Even though your eyes are neccessary for you to see, they are not sufficient. For conscious vision, you also need the visual areas at the back of your brain. People with damaged visual cortex are cortically blind, even though their eyes are intact.
Look at this remarkable video below. Here you see a man (called TN) navigating his way through a long hallway full of obstacles, cautiously, but very precisely. This is no small feat for him, as he was left totally blind across the whole visual field, as a result of two strokes that damaged his primary visual cortex in both hemispheres.
This is kind of amazing, is it not? The man is not conscious of seeing anything around him and yet he can accurately avoid the obstacles in his way! If I didn’t know better, I would probably attribute his accomplishment to a miracle, extrasensory perception or some other mystical wonder … but as it happens … I do know better.
What you see in this video is an example of what is called blindsight. Blindsight is defined as the ability of people who are cortically blind due to lesions in their striate cortex, also known as the primary visual cortex or V1, to respond to visual stimuli that they are not aware of seeing.
How can this be?
Blindsight has been explained by two separate visual pathways in the brain that evolved at different times and that serve different aspects of vision. The first one is evolutionary older and more primitive. It goes from the eyes to the brainstem and is relayed from the there to higher centers of the brain. This pathway is concerned with reflexive behavior, for example orienting our attention to sudden movements in our periphery, controlling eye movements and directing gaze and head. The second one, an evolutionary newer and more sophisticated pathway, goes from the eye, through the thalamus, to the visual cortex. This pathway is thought to help us perceive the world around us consciously.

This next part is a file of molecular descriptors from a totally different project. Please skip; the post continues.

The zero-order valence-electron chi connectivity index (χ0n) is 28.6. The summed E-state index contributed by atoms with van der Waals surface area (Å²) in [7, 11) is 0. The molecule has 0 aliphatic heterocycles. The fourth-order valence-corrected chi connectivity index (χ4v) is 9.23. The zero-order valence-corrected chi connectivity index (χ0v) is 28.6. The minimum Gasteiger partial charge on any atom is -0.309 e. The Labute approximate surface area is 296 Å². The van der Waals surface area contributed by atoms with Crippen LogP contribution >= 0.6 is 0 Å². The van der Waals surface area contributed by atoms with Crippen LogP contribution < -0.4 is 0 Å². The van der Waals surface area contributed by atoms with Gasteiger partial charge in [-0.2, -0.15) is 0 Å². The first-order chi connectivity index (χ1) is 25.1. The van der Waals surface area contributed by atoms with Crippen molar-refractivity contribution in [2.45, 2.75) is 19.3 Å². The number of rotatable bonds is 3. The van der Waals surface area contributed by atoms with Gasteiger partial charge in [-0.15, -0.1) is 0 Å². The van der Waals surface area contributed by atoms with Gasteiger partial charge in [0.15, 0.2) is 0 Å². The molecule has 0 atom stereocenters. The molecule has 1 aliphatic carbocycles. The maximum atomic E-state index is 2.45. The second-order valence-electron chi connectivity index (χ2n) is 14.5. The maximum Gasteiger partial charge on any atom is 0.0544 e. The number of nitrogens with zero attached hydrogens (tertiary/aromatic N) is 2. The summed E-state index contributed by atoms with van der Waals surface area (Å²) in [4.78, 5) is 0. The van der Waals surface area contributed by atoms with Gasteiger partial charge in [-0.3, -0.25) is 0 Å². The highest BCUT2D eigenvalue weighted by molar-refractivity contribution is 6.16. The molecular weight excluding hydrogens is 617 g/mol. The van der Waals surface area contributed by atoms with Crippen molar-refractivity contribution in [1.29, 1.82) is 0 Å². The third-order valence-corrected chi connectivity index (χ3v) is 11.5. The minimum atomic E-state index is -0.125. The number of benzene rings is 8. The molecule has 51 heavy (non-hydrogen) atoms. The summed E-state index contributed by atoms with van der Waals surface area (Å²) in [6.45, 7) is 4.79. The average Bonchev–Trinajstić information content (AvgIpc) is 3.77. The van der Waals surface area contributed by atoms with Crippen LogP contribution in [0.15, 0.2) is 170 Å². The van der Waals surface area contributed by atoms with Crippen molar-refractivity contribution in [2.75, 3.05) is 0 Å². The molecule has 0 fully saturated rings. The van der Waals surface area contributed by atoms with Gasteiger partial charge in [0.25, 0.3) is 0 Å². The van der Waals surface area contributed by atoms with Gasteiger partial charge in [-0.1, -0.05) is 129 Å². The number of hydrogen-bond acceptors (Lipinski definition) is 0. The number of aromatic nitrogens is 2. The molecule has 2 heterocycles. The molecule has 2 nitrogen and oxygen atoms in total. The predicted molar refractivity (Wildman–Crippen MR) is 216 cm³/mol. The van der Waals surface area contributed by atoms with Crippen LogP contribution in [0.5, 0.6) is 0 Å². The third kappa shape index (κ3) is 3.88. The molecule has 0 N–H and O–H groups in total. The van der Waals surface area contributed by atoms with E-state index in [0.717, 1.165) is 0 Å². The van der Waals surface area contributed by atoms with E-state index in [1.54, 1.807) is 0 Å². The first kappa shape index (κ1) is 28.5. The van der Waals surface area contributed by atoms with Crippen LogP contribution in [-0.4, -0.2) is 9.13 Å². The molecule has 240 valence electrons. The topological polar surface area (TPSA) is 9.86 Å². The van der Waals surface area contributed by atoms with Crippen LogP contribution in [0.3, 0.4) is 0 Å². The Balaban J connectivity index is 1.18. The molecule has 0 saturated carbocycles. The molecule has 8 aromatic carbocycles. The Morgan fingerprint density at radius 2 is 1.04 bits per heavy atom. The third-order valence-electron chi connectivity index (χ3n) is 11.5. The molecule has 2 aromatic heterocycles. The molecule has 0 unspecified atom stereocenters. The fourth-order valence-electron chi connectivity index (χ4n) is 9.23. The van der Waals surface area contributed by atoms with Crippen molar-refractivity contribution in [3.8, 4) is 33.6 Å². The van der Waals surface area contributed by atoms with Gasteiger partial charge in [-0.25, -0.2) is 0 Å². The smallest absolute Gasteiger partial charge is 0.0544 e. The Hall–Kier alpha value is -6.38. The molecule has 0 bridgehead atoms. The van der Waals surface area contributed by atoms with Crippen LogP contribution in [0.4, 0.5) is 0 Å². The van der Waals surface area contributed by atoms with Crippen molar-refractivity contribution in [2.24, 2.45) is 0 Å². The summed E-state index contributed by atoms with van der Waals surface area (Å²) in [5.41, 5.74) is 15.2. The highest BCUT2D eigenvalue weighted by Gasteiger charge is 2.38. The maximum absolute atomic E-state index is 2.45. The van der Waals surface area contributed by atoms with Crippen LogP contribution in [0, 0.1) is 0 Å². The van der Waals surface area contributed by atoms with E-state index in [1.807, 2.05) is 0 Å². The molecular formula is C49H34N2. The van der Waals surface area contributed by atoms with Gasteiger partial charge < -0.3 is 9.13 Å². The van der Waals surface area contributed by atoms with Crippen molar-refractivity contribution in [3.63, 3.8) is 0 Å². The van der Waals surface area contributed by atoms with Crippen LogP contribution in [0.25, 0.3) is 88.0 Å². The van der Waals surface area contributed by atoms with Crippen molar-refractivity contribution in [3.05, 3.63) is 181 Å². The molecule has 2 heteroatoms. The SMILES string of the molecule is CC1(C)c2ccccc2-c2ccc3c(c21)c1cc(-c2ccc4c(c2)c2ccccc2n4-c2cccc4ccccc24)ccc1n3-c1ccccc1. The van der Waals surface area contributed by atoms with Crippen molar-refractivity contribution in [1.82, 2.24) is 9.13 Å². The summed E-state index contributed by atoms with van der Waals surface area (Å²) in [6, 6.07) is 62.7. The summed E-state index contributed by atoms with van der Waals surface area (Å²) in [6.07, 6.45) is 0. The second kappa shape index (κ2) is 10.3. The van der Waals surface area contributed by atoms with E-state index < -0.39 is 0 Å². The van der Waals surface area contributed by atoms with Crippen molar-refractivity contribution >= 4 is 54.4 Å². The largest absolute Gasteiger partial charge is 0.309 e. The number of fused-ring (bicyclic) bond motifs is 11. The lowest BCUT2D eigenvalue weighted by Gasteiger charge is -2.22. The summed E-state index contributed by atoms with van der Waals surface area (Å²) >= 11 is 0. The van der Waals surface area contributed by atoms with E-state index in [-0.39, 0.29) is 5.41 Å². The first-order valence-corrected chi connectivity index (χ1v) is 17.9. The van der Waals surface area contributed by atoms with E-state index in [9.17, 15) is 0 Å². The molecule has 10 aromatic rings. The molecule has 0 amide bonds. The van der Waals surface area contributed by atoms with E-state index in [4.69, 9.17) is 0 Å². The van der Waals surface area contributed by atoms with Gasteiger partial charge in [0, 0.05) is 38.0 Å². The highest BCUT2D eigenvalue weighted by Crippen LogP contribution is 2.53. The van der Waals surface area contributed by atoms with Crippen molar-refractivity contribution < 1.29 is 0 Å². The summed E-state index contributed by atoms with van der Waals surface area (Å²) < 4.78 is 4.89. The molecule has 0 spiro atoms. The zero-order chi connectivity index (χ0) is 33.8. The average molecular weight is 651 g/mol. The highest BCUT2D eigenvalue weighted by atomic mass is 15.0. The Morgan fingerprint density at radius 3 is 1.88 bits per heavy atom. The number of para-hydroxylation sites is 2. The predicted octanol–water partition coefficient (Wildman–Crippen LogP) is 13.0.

In people with blindsight, the newer visual pathway is damaged, but the older is intact. Because of damage to the primary visual cortex, the patient doesn’t perceive consciously anything that falls within his or her visual field. Here the emphasis is on the word “consciously”, because as is obvious from the video of TN, there seems to be another kind of vision, some kind of perception that guides him through space, without him being aware of it. TN himself claimed he was not aware of any objects in his way, he just walked as he did because he felt like doing so.
What was helping TN navigating the hallway was his more primitive visual pathway, which was left intact by his strokes.
Is my will as free as I would like to think?
As if all the above isn’t exciting enough, this phenomenon has other implications. One is that sensory information we are unaware of, is certainly able to affect our behavior.
This begs the question: To what extent are my actions influenced by things that I am not aware of?
Well … I am not aware of what I am not aware of perceiving, so I don’t have a clue!